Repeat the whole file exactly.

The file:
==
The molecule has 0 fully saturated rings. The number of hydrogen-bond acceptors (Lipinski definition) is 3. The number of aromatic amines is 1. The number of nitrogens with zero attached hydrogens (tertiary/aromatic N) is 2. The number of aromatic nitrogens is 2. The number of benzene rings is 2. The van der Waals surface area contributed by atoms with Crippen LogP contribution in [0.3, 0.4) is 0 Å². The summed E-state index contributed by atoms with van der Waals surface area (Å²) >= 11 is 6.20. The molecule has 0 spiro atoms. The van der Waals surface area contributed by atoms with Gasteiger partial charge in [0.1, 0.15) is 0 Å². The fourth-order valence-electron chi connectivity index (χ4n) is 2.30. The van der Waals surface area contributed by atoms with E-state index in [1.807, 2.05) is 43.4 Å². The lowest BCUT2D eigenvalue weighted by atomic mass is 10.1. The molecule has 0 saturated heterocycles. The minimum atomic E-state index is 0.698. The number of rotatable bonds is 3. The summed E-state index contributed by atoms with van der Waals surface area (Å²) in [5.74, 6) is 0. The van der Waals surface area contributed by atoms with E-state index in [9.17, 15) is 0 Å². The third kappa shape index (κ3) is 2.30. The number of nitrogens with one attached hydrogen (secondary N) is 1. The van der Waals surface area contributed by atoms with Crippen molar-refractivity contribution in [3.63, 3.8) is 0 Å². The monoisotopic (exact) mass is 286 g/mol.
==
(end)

The molecule has 0 fully saturated rings. The number of hydrogen-bond acceptors (Lipinski definition) is 3. The number of aromatic amines is 1. The number of nitrogens with zero attached hydrogens (tertiary/aromatic N) is 2. The number of aromatic nitrogens is 2. The number of benzene rings is 2. The van der Waals surface area contributed by atoms with Crippen LogP contribution in [0.3, 0.4) is 0 Å². The summed E-state index contributed by atoms with van der Waals surface area (Å²) >= 11 is 6.20. The molecule has 0 spiro atoms. The van der Waals surface area contributed by atoms with Gasteiger partial charge in [0.1, 0.15) is 0 Å². The fourth-order valence-electron chi connectivity index (χ4n) is 2.30. The van der Waals surface area contributed by atoms with E-state index in [1.807, 2.05) is 43.4 Å². The lowest BCUT2D eigenvalue weighted by atomic mass is 10.1. The molecule has 0 saturated heterocycles. The minimum atomic E-state index is 0.698. The number of rotatable bonds is 3. The summed E-state index contributed by atoms with van der Waals surface area (Å²) in [5.74, 6) is 0. The van der Waals surface area contributed by atoms with E-state index in [9.17, 15) is 0 Å². The third kappa shape index (κ3) is 2.30. The number of nitrogens with one attached hydrogen (secondary N) is 1. The van der Waals surface area contributed by atoms with Crippen molar-refractivity contribution in [3.63, 3.8) is 0 Å². The monoisotopic (exact) mass is 286 g/mol.